Malts and grains are combined in various ways:

  • Single malt – single distillery made from a mash that uses only one particular malted grain. If the single malt is from one cask only, it is known as single-cask.

  • Blended malt – mixture of single malts from different distilleries.

  • Blended whiskey – made from a mixture of different types of whiskeys, possibly from may distilleries.

  • Cask strength – also known as barrel proof, they are usually only the very best whiskies bottled from the cask undiluted or only lightly diluted.

  • Single cask – also known as single barrel, these are whiskies bottled from an individual cask.

American whiskies include:

  • Bourbon – made from at least 51% corn (maize)

  • Corn – made from at least 80% corn

  • Malt – made from at least 51% barley

  • Rye – made from at least 51% rye

  • Rye Malt – made from at least 51% malted rye

  • Wheat – made from at least 51% wheat

American whiskies must be distilled to no more than 80% alcohol by volume, and barrelled at no more than 125 proof. They must be aged in new charred-oak containers, except for corn whiskey which does not have to be aged. If it is aged, it must be in uncharred oak barrels or in used barrels. Corn whiskey is usually unaged and sold as a legal version of moonshine. American whiskies that are aged for two or more years are called “straight”, e.g., straight rye whiskey.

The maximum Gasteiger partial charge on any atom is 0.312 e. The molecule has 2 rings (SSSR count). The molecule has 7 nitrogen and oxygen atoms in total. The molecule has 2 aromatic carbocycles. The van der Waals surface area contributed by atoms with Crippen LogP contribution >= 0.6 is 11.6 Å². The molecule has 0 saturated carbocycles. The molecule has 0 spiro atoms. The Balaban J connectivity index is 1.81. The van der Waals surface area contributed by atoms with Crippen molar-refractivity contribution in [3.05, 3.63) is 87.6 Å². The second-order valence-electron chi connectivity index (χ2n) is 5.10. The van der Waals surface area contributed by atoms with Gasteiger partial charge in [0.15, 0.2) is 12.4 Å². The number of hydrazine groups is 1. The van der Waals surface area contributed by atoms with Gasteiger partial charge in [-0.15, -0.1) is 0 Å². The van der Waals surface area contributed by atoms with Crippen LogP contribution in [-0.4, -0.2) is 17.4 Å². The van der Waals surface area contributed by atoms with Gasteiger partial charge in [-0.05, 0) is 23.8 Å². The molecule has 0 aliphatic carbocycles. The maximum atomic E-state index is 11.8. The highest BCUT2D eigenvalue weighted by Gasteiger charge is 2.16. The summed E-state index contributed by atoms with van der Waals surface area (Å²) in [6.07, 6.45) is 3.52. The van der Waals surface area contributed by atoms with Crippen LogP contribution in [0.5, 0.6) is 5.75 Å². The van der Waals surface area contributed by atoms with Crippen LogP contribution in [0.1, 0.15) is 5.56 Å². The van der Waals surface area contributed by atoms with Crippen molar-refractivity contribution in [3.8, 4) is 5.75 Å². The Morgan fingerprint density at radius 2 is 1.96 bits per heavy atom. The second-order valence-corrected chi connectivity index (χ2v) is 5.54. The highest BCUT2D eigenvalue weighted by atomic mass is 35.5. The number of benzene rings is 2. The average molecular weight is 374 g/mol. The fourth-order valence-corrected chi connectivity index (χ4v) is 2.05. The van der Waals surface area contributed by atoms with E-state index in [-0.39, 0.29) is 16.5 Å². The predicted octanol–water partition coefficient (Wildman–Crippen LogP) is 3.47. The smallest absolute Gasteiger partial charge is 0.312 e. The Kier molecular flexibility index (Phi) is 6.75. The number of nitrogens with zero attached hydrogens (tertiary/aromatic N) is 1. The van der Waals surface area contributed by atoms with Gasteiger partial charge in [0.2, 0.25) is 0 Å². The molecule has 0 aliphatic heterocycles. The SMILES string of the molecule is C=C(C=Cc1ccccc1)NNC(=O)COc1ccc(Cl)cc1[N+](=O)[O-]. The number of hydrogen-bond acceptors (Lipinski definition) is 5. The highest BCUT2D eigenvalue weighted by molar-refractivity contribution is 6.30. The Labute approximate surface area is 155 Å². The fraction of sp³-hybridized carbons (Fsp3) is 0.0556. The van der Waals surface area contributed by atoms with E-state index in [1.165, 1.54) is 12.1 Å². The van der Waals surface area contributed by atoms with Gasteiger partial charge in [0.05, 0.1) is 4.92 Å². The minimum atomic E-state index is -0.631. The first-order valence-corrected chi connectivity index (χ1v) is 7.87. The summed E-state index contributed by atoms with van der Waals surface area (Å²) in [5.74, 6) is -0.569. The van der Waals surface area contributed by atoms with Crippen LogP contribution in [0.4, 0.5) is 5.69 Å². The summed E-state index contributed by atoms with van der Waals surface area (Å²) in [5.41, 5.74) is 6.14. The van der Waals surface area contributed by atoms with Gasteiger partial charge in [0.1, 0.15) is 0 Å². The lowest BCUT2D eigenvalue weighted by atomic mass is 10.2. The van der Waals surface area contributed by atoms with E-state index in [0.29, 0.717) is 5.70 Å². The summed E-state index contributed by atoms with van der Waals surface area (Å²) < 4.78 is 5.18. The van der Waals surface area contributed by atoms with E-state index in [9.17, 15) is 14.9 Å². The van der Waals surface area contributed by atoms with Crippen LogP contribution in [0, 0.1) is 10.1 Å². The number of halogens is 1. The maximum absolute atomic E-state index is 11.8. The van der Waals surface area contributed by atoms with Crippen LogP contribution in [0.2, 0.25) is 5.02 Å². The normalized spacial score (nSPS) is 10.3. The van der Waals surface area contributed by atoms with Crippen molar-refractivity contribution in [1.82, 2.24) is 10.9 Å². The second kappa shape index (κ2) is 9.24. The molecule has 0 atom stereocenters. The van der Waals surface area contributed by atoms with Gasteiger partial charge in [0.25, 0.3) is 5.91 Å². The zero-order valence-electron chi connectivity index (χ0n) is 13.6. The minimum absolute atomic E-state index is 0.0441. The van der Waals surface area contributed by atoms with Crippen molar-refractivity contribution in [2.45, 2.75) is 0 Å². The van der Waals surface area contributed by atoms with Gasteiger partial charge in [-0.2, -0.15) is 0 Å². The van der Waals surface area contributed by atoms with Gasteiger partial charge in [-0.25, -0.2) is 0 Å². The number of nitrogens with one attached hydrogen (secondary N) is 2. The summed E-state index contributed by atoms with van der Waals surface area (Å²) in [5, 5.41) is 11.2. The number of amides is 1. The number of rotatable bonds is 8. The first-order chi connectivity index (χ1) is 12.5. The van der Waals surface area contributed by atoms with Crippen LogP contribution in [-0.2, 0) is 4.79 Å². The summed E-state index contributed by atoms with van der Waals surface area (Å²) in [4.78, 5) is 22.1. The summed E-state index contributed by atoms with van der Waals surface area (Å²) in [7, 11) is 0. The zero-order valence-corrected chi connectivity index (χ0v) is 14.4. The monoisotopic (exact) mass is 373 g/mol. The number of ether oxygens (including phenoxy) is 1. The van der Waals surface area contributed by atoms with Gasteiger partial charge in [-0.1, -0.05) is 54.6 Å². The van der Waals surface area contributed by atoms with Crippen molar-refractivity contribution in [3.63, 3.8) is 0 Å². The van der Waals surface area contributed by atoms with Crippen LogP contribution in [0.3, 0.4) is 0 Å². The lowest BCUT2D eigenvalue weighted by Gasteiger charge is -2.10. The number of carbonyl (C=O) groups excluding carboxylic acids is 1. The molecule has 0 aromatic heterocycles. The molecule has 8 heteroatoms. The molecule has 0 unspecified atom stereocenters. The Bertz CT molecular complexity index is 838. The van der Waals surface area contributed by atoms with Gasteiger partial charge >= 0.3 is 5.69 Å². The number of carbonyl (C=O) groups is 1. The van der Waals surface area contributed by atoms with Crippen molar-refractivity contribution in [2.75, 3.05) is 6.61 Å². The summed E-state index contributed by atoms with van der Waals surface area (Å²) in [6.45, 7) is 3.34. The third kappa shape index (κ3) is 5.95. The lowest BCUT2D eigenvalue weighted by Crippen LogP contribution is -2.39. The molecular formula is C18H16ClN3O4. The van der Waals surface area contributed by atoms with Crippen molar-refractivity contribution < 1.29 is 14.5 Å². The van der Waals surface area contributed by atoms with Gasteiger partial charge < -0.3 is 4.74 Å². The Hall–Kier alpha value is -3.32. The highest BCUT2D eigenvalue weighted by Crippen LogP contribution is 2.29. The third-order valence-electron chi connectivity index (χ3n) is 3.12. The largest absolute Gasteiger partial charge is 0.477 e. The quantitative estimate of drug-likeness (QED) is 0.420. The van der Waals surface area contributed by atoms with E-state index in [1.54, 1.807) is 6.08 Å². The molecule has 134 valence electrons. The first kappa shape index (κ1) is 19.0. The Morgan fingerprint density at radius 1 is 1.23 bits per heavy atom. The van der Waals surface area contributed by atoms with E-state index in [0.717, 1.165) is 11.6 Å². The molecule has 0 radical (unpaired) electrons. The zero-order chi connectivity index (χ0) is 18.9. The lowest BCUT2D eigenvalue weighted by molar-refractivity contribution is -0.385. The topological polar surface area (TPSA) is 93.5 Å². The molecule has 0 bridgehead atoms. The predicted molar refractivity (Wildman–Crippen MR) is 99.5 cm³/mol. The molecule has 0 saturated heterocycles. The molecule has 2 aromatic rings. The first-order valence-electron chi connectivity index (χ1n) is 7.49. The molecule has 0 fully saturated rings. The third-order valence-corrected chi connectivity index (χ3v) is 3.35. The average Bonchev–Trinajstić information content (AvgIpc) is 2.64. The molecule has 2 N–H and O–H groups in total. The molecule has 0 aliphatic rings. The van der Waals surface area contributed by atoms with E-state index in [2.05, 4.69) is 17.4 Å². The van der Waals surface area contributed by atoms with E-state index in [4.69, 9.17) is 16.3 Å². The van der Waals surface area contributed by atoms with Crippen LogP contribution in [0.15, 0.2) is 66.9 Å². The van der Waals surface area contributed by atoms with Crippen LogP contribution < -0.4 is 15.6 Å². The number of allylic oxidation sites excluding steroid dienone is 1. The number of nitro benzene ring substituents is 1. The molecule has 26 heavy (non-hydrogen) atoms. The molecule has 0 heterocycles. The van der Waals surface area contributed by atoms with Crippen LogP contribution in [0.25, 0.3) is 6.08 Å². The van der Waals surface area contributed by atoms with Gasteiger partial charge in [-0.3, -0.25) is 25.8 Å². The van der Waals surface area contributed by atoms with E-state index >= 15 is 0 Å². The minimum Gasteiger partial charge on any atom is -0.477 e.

Other American whiskey types include:

  • Blended – a mixture of straight whiskies and neutral grain spirits (e.g. Everclear).

  • Light – more than 80% alcohol by volume and stored in used or uncharred new oak containers

  • Spirit – a mixture of neutral spirits and at least 5% of certain stricture categories of whiskey

  • Tennessee – the main defining characteristics of a Tennessee whiskey is its use of the Lincoln County Process, which involves filtration of the whiskey through charcoal.